Awarta Under Seige

Settler violence escalates as the military occupies and raids villages

Palestine Monitor

14 March 2011
International Solidarity Movement activists in Awarta describe a horrific “collective punishment” of the Palestinian village: children taken from school, homes raided, imposition of a 24-hour curfew, constant drone surveillance, and massive imprisonments of the male population.

“The soldiers have locked us with the children and young men and are guarding me now,” said an International Solidarity Movement (ISM) member who spoke on condition of anonymity. “We can’t leave the house and right now we can’t even leave this room.”

Awarta has become a ghost town, with all the villagers confined to their homes, running out of gas, scared and crying quietly under the buzz of drones and detonations of sound bombs.

“The soldiers take people in every house. I don’t know how many hundreds of people they’ve taken now. The children are scared, of course. The women are crying. They take their sons and fathers away. All the village is very quiet, people can’t really talk, the children have to be quiet,” the member said. After gathering some of them from school, Awarta’s boys and men were taken by soldiers to the jail near Huwara. “Here they are collectively punished.”

ISM reports that the military has beaten people, cut off electricity and polluted water lines, and broken computers and phones.

Huwara to Hebron

From north to south in the West Bank (or Judea to Samara), settlers have lashed out this week at Palestinian civilians and their property. They have stoned cars on roads around Hebron, Kiryat Arba, Shiloh, Huwarra and Nablus, and two nights ago destroyed a nursery, a building, and smashed windows in Huwara.

Yesterday, settlers torched four cars near the junction towards Yitzhar. Down the road at Adam’s Burger King restaurant and confectionery, the owner was locking up a dusk yesterday.

“Last night we did not sleep,” the owner said. He described a dark, fearful night of listening to the synchronized mosques’ speakers blaring warnings down the valley. A caravan of settlers from the funeral of the killed Itamar family was returning soon, and the village feared a restless night of waiting to be attacked.

“We’d rather be open till midnight or one, but we’re closing,” he said as his businesses’ iron shutters squeaked shut. A rock flew out from a passing car with yellow license plates, quickening his work. “Be careful, move your car. They are crazy. Things are bad, very bad.”

Across the street lays a ruined construction project. The night before, settlers had come and ravaged the site, tearing down walls, breaking material and causing thousands of dollars worth of damage.

“They are terrorists,” Ismael said, holding broken marble slabs, standing on a pile of ruined construction material estimated to be worth $3,000.

“Every year it is worse in the West Bank,” said Mohammad Hassan, a Huwara resident whose house, the closest to the Yitzhar outposts, is guarded by a small Israeli squad. “If the situation stays like this, it will be ten time as crazy.”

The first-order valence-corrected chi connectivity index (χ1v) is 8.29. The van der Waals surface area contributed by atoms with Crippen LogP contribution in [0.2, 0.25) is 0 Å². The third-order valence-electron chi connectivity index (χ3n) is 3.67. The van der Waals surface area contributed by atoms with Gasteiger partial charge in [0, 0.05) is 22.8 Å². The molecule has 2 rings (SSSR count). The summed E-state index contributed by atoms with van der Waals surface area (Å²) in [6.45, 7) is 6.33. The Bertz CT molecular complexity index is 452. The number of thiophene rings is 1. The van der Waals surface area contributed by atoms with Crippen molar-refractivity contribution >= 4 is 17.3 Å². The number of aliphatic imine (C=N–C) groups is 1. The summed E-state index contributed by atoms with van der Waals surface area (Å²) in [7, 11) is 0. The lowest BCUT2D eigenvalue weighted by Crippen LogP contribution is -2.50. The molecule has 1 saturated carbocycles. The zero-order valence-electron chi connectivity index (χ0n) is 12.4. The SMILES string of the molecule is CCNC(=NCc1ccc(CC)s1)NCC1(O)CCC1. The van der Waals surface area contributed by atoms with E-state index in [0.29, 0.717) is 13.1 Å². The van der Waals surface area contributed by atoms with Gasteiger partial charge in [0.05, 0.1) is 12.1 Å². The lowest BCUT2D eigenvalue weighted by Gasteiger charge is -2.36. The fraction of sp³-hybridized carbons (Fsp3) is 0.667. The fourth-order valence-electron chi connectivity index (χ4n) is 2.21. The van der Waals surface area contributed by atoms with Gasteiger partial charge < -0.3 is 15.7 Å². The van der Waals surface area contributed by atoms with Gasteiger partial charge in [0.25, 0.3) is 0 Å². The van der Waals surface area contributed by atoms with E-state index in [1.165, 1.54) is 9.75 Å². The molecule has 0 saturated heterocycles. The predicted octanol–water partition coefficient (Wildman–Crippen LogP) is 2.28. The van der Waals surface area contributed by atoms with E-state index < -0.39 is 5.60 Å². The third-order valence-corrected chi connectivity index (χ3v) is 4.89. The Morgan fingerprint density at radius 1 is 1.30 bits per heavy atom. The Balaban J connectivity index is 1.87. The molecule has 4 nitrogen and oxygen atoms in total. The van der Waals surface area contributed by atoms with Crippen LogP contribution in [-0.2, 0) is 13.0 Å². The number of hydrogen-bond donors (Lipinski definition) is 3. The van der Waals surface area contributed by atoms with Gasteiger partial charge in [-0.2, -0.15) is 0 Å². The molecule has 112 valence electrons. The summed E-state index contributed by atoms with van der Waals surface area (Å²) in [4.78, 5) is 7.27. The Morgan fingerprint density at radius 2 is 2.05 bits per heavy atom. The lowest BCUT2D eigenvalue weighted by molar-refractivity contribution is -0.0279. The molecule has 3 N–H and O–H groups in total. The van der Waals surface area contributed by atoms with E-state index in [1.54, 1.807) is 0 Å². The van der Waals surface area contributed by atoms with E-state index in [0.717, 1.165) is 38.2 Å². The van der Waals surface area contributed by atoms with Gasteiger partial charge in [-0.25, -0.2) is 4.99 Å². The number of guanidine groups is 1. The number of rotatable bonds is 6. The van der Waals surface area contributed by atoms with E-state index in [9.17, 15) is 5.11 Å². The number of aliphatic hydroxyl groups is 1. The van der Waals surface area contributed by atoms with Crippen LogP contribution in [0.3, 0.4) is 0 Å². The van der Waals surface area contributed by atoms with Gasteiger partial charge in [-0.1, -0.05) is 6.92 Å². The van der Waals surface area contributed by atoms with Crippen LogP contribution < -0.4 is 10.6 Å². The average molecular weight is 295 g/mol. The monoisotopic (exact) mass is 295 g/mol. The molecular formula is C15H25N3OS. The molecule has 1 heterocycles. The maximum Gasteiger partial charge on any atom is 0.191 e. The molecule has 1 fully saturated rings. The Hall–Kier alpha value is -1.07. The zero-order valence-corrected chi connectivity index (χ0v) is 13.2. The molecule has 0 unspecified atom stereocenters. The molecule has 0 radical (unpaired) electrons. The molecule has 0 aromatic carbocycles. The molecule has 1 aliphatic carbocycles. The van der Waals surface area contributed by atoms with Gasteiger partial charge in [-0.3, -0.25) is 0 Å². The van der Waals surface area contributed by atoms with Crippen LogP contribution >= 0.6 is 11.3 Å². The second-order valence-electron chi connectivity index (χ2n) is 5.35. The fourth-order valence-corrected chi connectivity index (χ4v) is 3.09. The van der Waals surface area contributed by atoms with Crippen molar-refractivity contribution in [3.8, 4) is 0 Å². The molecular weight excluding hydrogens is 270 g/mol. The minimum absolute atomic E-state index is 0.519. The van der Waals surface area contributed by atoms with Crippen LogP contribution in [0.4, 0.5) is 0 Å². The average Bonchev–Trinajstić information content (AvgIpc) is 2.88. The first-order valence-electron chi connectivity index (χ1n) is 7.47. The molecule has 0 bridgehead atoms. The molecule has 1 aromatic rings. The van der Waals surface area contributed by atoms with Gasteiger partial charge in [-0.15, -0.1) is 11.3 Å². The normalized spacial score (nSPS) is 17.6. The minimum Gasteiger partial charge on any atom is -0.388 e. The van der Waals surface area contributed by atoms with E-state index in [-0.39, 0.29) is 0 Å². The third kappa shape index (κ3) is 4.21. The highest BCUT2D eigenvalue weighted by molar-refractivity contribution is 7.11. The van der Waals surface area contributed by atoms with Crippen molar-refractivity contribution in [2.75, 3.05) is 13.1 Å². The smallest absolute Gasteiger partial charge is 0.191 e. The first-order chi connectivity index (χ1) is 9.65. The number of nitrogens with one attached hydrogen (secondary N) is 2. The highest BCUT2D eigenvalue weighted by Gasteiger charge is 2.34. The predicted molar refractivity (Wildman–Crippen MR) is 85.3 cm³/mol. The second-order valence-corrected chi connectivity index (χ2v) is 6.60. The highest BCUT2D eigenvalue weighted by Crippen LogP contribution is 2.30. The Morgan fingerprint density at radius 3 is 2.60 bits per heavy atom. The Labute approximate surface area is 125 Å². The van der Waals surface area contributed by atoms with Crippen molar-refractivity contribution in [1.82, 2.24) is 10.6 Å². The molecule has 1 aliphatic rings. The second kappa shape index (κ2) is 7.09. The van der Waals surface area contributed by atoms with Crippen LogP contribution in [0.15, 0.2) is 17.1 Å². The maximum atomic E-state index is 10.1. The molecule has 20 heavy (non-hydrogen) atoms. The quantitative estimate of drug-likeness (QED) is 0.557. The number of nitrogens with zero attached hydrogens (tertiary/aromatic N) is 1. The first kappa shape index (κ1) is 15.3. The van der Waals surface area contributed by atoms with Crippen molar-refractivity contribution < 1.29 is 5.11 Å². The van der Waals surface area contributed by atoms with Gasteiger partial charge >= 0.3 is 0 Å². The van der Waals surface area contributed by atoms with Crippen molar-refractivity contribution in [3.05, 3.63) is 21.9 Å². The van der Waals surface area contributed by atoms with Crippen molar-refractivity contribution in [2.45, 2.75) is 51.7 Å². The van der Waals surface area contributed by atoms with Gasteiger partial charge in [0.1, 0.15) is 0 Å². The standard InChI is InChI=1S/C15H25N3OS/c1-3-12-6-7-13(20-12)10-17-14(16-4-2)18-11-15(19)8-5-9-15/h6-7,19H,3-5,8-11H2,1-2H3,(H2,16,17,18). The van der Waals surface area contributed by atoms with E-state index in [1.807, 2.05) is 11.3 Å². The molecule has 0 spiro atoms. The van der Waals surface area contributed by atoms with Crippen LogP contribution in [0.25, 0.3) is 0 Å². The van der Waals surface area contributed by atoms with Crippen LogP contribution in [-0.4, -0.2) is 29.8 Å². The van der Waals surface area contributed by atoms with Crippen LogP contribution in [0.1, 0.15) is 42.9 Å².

“This is forever, believe me,” said Hassan. “I wish we could live in peace together but if they don’t take the settlers out of the West Bank we will never come to peace with Israel or the settlers.”

Across the valley, Maan News Agency reported that soldiers roamed Awarta yesterday with loudspeakers blaring a call for all 15-40 year-olds to gather at the local school, where the Palestinian New Network reported 12 were arrested.

More than a dozen settlers in white masks entered Jinsafout last night, incinerated a car to its chassis, and attempted to burn a tractor. Two more cars were reported burnt just north of Ramallah.

So far, Awarta has not witnessed any settler violence, perhaps because of the leadership of their neighbors from Itamar. While announcing plans to build a new residential area in the settlement named after slain patriarch and rabbi Udi Fogel, [the settlers expressed to Haaretz a complete denial of reprisal attacks against Palestinians-].

“People who know us ask us why we’ve come to study with all the crazies, but that’s rubbish. There is an extremist group in the area, they are reactionary, and their photographs are always printed in the papers,” Brooker adds. “But understand: ’price tag,’ demonstrations, it’s not even a part of our lexicon. Never has been, never will be.”

But the ISM member trapped in Awarta drew a different conclusion.

“The military does such a good job – the settlers doesn’t need to be here.”

More and more settlements

After the funeral for the killed Fogel family, Israeli President Benjamin Netanyahu approved expansions in Gush Etzion, Ma’ale Adumim, Ariel, and Kiryat Sefer with 500 new buildings.

“It’s not because of a particular terrorist attack that we will build a few more houses in [Gush Etzion] or in Maaleh Adumim,” said Elyakim Levanon, a rabbi from Elon Moreh. “Rather, we have to convene at our own initiative and decide where and how we want to build; this is our land and our country.”

“We have to stop once and for all with this nonsense about ‘illegal outposts’,” Levanon said on the temporary postponement yesterday of his new position as Samaria’s first Chief Rabbi. “This is our home and our inheritance, and we must continue building, and Itamar must become a city and a new center in the [northern West Bank].”





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